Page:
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Article Summary

Tobacco and Nicotine

Tobacco and nicotine are said to be two of the most heavily used addictive drugs and the leading preventable cause of disease, disability and death in the United States. Cigarettes containing tobacco and nicotine are legal substances for those over the age of 18, with a handful of states going so far as to raise the legal age to 19. Young adults under the age of 18 choose to smoke for a variety of reasons: to experiment, to look mature, peer pressure, because its “forbidden”, because it feels exciting or because their parents do not allow it. Adults choose to smoke for different reasons than young people. They smoke to relieve stress and pressures, boredom, as an energy boost, to control their weight and/or they simply enjoy the sensation smoking gives them.

How Nicotine Effects You

Today we know exactly how harmful tobacco and nicotine are to those who choose to use it. The tar in cigarettes has been shown to increase the smoker’s risk of lung cancer, emphysema, and bronchial disorders. The carbon monoxide in smoke increases the chance of developing cardiovascular diseases. A woman who is pregnant and is a smoker runs a higher risk of miscarriage and low birth-weight babies. The toxicity of secondhand smoke from cigarettes containing tobacco and nicotine has been shown to cause lung cancer in adults and greatly increases the risk of respiratory illnesses in children.

Nicotine withdrawal brings on physical symptoms and can be very uncomfortable while they last. Some have dubbed the term “quitter’s flu” during the initial phase of smoking cessation because symptoms often mimic a cold or mild case of the flu.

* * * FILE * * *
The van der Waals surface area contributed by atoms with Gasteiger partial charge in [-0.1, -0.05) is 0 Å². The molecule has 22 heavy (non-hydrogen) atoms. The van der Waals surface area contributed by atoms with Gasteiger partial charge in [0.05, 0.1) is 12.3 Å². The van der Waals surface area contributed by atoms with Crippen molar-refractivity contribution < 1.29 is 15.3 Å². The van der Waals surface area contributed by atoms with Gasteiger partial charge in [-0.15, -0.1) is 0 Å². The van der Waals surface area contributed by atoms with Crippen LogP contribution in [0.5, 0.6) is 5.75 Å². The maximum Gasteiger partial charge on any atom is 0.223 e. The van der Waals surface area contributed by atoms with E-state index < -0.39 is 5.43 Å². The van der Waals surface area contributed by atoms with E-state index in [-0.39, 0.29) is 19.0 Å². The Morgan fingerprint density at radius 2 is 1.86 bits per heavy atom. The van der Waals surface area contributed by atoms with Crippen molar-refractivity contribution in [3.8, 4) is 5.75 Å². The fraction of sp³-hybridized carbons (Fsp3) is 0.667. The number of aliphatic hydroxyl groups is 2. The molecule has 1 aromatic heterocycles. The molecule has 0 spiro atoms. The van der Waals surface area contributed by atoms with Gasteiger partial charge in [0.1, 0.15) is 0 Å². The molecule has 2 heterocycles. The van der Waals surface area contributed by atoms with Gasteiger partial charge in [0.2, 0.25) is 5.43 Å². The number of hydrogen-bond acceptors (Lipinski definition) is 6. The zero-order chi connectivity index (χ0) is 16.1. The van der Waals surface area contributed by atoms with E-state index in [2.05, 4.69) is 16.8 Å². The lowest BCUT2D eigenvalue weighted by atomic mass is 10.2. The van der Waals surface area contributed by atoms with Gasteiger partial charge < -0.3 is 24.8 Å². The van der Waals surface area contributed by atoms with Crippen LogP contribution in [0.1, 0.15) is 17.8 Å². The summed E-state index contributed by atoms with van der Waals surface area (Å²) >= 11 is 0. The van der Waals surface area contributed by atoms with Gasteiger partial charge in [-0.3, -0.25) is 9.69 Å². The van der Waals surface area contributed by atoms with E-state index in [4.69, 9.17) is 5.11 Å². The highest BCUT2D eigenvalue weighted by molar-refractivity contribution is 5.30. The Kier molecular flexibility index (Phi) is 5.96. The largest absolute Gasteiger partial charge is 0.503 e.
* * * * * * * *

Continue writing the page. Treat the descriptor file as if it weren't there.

Withdrawal Symptoms

  • Constipation, gas, stomach pain
  • Cough
  • Cravings to smoke
  • Dry mouth
  • Fatigue
  • Headache
  • Inability to concentrate
  • Insomnia
  • Irritable, feeling cranky
  • Postnasal drip
  • Sore throat
  • Sore tongue and/or gums
  • Tightness in the chest

Quitting Smoking

Quitting smoking is one of the most difficult challenges a person will go through. In some circumstances, cigarettes are said to be as difficult to stop using as illicit drugs. The best way to continue to remain tobacco and nicotine free are to follow these words of advice:

  • Delay using ' wait the three to five minutes until the urge to smoke has passed.
  • Distract yourself from your urge to smoke. Take a walk or call a friend.
  • Drink water to fight off the cravings to light up.
  • Deep breaths help you to relax and focus on the present moment. Close your eyes and take ten slow deep breaths in and let them out slowly too.
  • Discuss your feelings with others; the good, the bad and the ugly. Getting it off your chest may help you from choosing to pick up that first cigarette and start again.

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